My new book “Midlife Solo” is now available.

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falling forward

He’s done it – Mr. McCartney – planted that song in my brain and now I cannot get it out. It’s just there, all the time, singing away. His songs do that. Ever heard a little ditty called “Yesterday”? Well now you’ve got “When we were new … OOOOOOO.”

And the Little Free Library is now famous, thanks to neighbour Jian G., who tweeted a picture of it to his vast group of twitterers. It now has its official sign, many neighbours have stopped to say how much they like the idea, and this morning, someone has left two paperback mysteries so battered that they’re held together with rubber bands. Oh, to write a book so admired. Someone also left a Neil Gaiman; I took that.

Speaking of a book so admired, mine has hit a slight and not unexpected bump. My agent courteously read the manuscript and got back to me immediately. He enjoyed it very much, he said, and its “delicious memories,” but memoirs are nearly impossible to sell in New York if they’re not by a household name.

Though you have many respectable credentials, when I say household name I mean movie and music and political stars whose names are instantly recognizable by a mass audience.

It breaks my heart, Beth, but I am going to have to pass on this one, and will be returning the manuscript separate cover. I hope I’m wrong and I would hate for you to take my word on any of this, so I urge you to push this one with all your might. Best of success.

I went to Wayson’s for comfort – he’s got pneumonia, so I brought soup, stumbled in my sandals lifting my bike down Riverdale Hill and now one  of my toes is black. Always good to replace psychic pain with real pain.  He advised me to publish it on-line, put the first 3 chapters out free and charge $1.99 for the rest. “It’s about big numbers!” he said. “Who cares about that old paper thing?”

Well – it’s a great idea, but I’ll try a few more old paper places first. A dear friend in publishing has offered to take it to a mid-size press publisher we both know, so I spent last evening preparing an offering for him. What they forget to tell you in writer school: once you’ve written the thing, you’ve got to sell it. You’d think the writing would be the hard part. Not necessarily, at least, not if you’re as resolutely non-commercial as I seem to be. ONWARD.

But in the meantime, I remembered something – how valuable it is to read the thing out loud. It needs a bit of cutting, I think, but I’ve read it so often, I can’t see it any more. But perhaps I can hear it. So I’ll read it aloud and see where my voice goes dead, which means the prose is too. That is, if I can stand to read it again, Perhaps I can’t, not yet anyway.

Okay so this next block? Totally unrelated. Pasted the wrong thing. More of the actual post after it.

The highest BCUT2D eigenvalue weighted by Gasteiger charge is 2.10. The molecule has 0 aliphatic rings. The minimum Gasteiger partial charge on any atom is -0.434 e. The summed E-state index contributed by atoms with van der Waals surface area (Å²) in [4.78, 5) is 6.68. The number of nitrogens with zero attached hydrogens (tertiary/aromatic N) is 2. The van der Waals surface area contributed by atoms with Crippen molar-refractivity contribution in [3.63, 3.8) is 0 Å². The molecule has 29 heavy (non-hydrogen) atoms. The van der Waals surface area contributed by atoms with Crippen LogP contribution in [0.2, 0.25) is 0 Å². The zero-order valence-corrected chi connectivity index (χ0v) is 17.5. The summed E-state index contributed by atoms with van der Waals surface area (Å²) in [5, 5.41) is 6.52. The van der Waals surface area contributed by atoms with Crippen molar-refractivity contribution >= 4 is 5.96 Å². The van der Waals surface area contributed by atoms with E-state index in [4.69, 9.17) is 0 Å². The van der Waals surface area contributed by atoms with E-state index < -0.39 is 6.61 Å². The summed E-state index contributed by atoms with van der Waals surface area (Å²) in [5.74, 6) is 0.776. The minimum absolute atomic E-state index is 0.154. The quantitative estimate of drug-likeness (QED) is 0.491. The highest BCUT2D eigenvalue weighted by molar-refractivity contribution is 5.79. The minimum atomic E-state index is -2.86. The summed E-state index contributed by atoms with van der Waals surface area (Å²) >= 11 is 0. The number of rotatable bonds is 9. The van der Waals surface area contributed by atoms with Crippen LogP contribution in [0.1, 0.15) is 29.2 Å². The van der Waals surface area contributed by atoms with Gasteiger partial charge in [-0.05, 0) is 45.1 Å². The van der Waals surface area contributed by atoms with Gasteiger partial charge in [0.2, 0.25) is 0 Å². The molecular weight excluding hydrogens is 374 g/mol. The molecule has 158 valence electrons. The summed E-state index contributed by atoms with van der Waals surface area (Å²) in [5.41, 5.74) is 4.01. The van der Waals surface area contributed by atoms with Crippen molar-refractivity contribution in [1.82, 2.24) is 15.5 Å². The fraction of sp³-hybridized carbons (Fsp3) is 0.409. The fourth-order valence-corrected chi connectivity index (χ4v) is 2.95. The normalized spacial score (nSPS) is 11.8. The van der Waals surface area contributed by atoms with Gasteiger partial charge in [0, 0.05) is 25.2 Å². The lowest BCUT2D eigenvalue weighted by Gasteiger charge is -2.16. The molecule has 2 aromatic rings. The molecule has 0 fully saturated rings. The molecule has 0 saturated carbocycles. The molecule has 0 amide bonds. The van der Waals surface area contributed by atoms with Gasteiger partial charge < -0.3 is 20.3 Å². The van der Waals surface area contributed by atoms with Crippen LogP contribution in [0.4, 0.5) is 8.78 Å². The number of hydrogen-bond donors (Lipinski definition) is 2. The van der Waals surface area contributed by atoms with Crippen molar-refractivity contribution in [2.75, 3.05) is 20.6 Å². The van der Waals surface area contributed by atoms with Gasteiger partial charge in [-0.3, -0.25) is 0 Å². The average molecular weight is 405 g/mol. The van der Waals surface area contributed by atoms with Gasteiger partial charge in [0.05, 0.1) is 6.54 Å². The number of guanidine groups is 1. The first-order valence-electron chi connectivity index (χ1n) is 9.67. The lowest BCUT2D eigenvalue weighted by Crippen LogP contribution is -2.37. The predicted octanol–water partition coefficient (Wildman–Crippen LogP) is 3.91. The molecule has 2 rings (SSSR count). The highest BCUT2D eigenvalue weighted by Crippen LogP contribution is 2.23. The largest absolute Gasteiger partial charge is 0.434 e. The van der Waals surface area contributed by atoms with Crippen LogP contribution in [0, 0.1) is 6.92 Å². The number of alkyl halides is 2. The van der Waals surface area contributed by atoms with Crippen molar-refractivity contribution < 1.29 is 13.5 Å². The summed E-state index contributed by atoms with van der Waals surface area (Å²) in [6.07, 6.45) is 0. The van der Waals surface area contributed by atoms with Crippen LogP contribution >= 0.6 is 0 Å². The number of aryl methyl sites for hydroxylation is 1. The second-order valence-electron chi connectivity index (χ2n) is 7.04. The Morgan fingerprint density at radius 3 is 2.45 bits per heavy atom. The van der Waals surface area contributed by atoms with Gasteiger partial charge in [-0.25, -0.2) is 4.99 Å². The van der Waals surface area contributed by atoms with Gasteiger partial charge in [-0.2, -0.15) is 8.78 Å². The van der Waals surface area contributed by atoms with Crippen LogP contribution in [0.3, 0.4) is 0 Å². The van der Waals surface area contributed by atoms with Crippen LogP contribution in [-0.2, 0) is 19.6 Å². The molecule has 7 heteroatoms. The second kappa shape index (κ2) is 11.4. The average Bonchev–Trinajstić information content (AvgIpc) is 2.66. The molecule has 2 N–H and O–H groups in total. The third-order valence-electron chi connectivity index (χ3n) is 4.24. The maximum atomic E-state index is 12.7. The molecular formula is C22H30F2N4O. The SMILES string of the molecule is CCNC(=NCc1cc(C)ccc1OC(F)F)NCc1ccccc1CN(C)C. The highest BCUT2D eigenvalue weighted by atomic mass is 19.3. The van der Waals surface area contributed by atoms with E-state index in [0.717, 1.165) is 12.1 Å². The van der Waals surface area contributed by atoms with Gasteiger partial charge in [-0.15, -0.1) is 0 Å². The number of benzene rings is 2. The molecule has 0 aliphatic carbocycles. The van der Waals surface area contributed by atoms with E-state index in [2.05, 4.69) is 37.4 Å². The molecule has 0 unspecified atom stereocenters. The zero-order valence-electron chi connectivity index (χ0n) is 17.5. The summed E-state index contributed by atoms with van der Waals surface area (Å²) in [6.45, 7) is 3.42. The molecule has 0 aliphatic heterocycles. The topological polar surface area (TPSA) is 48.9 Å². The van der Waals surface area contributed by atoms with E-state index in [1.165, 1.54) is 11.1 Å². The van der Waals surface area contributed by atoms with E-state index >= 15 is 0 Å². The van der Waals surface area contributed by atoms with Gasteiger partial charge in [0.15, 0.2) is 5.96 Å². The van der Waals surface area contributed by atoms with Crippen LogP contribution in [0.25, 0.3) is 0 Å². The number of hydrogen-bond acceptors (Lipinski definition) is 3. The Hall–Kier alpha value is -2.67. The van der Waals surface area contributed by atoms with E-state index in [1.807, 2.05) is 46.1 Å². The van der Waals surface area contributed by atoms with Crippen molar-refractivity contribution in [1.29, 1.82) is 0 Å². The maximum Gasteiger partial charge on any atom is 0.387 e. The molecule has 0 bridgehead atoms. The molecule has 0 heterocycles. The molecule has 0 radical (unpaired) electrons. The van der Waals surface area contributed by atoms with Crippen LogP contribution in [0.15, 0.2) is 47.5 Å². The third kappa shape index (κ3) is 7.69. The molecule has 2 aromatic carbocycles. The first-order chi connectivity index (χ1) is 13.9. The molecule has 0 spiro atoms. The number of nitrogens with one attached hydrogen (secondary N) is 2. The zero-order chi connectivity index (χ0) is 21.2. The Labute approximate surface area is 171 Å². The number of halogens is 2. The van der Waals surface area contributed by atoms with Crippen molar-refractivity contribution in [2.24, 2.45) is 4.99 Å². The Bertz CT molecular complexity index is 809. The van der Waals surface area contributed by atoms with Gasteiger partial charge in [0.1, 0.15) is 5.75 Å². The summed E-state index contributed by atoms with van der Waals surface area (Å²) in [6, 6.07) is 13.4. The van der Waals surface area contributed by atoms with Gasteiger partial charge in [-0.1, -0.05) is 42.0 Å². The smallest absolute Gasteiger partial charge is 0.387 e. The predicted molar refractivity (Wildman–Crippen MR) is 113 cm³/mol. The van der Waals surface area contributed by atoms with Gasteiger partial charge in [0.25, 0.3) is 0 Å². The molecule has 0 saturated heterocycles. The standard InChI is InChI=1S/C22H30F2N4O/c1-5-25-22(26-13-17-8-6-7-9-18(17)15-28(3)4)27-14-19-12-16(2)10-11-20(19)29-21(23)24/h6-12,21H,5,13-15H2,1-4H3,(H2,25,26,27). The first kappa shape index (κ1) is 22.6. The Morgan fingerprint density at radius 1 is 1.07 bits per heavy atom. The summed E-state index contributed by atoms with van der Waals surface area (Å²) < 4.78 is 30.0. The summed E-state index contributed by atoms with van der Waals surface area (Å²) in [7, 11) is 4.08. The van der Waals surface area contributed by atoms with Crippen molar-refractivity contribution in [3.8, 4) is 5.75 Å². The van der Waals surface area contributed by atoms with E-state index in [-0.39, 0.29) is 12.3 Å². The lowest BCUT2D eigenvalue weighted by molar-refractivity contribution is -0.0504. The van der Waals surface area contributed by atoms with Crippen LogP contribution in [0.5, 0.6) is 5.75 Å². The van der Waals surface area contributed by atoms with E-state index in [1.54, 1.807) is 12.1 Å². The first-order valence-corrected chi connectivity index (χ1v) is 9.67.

Funny that yesterday, first day of school, was the first day of chilly air and sweaters. Crisp. A warning. But today, the sun’s out and it’s gorgeous again. Oh – and JON’S BACK!!! John Oliver was a wonderful substitute, but oh, how good it is to see Jon Stewart, one of the finest men on the face of the earth.



2 Responses to “falling forward”

  1. Theresa Kishkan says:

    "Resolutely non-commercial" — there's a congenial phrase. Or state of mind. And I do think there's something lovely about a paper book. Analog versus digital. Or not versus but firmly as well as…Good luck!

  2. beth says:

    Thank you, Theresa. I'll take all the encouragement offered, right now …

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About Beth

I began keeping a journal at the age of nine. Nearly fifty years later, I started this online journal, sharing reflections, reviews, updates, and the occasional secret.

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Chris Walks
This blog evolves. It once was about travels. Now it’s a reason to be at the keyboard that I value.


Theresa Kishkan
Theresa Kishkan is a writer living on the Sechelt Peninsula on the west coast of Canada.


I walk on. With my feet, and in my mind as well.


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Wherever you’ve come from, wherever you’re going, consider this space a place for reflection and pause.


Juliet in Paris, Spain and Beyond
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